Greg Orzeck is the Director of Business Development and co-founder of AI Research Inc., a boutique clinical research organization in Exton, Pennsylvania. Orzeck started the company nearly a decade ago with his wife of 18 years, and the pair have continued to grow AI Research into a highly respected research monitoring team that prides itself on providing business partners with world-class clinical research support services for all phases of clinical trials, while hiring only qualified registered nurses.
Orzeck attended Temple University in nearby Philadelphia for his undergraduate studies, graduating in 1990 with a bachelor’s degree in Business Administration, Management and Operations. He now enjoys spending time with his wife and two dogs, and likes to go fishing and golfing with friends whenever he can find the time.
What is your hobby?
In my spare time, I love to golf, fish, and work in our garden. Another one of my favorite extracurricular activities is keeping up with my professional development and continuing education responsibilities. I keep up with my area of expertise through reading professional journals, attending seminars, and taking the occasional class either on-line or traditionally.
How did you first get into golf? What are your earliest memories of the sport?
A friend of my father who was an avid golfer bought me my first set of golf clubs when I was about 5 or 6 years old. I would practice hitting balls in a field with a shag bag, going back and forth for hours at a time. I also worked as a caddie when I was younger. Working as a caddie taught me a great deal about competing, character and getting along with different personalities on and off the course. Caddying instills and helps you understand integrity, honesty and hard work. You develop a true appreciation for the game, unlike some others that get into golf later in life.
What inspires you to continue playing on a regular basis?
Few things are more frustrating, discouraging and occasionally embarrassing as playing a bad round of golf. The truth is that the never-ending challenge of the game of golf is exactly what keeps me coming back time after time to try to improve my game and accomplish new goals. It doesn’t matter whether your trying to break 70 for the first time or break 90 for the first time, all golfers have a goal in mind that they are working hard to reach.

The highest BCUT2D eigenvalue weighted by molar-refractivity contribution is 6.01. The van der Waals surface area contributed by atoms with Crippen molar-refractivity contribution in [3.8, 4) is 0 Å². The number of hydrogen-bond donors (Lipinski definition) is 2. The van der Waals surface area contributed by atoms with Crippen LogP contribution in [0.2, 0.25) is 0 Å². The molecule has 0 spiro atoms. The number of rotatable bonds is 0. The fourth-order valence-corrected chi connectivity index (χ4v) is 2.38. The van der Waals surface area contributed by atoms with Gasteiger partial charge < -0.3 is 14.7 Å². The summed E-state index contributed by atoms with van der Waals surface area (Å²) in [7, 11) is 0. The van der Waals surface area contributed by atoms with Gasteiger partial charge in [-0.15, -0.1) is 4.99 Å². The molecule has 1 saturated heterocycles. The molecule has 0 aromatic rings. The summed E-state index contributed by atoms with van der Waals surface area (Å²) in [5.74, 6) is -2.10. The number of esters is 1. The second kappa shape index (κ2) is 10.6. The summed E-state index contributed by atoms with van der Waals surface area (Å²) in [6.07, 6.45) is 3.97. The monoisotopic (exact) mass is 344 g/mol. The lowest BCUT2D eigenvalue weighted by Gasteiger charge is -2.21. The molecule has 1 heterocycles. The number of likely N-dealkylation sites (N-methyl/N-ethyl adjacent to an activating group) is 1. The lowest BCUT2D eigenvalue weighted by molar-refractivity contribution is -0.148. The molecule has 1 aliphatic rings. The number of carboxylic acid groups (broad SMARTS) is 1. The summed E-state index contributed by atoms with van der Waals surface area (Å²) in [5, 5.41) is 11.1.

What life lessons has golf has instilled in you?
In the game of golf, the only competition you face is yourself. The greatest golfer does not analyze how another golfer plays; he works on improving his own game by developing consistent habits that generate consistent good results. The smart golfers, take tips, understand that it’s a game requiring constant growth and learning, and they don’t let ego get in the way of improving their game when others offer up constructive criticism. The same is true in life. The more open we are to learn, the humbler we remain, the more fulfilled we become as we grow and become better than we were the day before. When you focus on your own game, and you remain open to growing, learning and being adaptive, you gain the brilliance and means to create new values. Being humble and hungry for growth will enable you to add something to the pie that is missing… making a bigger pie. Much like the game of golf, for us to experience sustainable success in life, requires we focus on developing ourselves to be consistent, productive, resilient, and above all people who add value to others. The key ingredient to growing as an individual is much like improving your golf game. Focus on yourself, develop your own qualities, become consistent, productive, improve your own game.
Tell us about your favorite courses to play, and what makes them so enjoyable.
Growing up in the Philadelphia suburbs affords us some of the best golf courses in the country. Stonewall is my favorite place in the world to play. Others are Philadelphia Cricket, Merion, Caves Valley, Aronimink, Gulph Mills, Winged Foot and the list can go on and on. I’m a big fan of traditional tree lined fairways and classic design.
It seems as though golf is becoming more and more popular with younger generations. Why do you think that is?
I think golf has become a ‘cool’ sport to play now versus when I started playing. I think we can attribute a lot of that to Tiger Woods who grew up playing junior golf. This amazing sport has brought out the best in young men and women today, as it teaches many valuable life lessons.
For someone looking to get started in the game, what would you recommend?
I would recommend the obvious; a good mentor, teacher/coach, decent equipment and a place to practice and play. Practice, persistence and listening are key. In golf, instant success is very rare. People succeed by daily practice, persistence and through being open to listening to their teachers or mentor. In life, it is important to know that we rarely reach our goal in one shot or stroke. By practicing, making corrections along the way, being open to coaching and being persistent, we can tackle most of life’s tough challenges. One of the most important life lessons young people can learn from golf is to be gracious and respectful. Golf requires you to show courtesy to others and that you communicate with respect.
What tour pros do you try to model your game after?
I like the swing thoughts from Ben Hogan and Harvey Penick.
What’s in the bag?
Titleist 917 Driver, Ping 3-wood, Titleist hybrid, Srixon 965 irons 4-PW, Titleist Vokey wedges, Scotty Cameron putter.